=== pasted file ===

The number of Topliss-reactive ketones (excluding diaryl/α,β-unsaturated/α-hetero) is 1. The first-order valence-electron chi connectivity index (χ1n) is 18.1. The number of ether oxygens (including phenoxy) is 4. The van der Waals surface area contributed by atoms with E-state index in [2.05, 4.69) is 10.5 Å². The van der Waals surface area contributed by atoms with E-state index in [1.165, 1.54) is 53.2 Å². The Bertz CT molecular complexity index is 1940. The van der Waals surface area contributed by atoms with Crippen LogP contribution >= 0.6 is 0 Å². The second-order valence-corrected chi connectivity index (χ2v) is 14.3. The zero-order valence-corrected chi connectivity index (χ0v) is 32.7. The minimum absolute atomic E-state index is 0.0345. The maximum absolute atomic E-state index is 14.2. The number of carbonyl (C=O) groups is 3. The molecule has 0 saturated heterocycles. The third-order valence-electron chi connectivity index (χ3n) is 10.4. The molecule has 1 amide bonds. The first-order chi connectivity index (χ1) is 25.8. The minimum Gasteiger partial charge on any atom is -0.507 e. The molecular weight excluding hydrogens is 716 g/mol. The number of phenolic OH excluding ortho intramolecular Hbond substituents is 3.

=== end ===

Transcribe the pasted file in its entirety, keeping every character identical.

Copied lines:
The number of Topliss-reactive ketones (excluding diaryl/α,β-unsaturated/α-hetero) is 1. The first-order valence-electron chi connectivity index (χ1n) is 18.1. The number of ether oxygens (including phenoxy) is 4. The van der Waals surface area contributed by atoms with E-state index in [2.05, 4.69) is 10.5 Å². The van der Waals surface area contributed by atoms with E-state index in [1.165, 1.54) is 53.2 Å². The Bertz CT molecular complexity index is 1940. The van der Waals surface area contributed by atoms with Crippen LogP contribution >= 0.6 is 0 Å². The second-order valence-corrected chi connectivity index (χ2v) is 14.3. The zero-order valence-corrected chi connectivity index (χ0v) is 32.7. The minimum absolute atomic E-state index is 0.0345. The maximum absolute atomic E-state index is 14.2. The number of carbonyl (C=O) groups is 3. The molecule has 0 saturated heterocycles. The third-order valence-electron chi connectivity index (χ3n) is 10.4. The molecule has 1 amide bonds. The first-order chi connectivity index (χ1) is 25.8. The minimum Gasteiger partial charge on any atom is -0.507 e. The molecular weight excluding hydrogens is 716 g/mol. The number of phenolic OH excluding ortho intramolecular Hbond substituents is 3.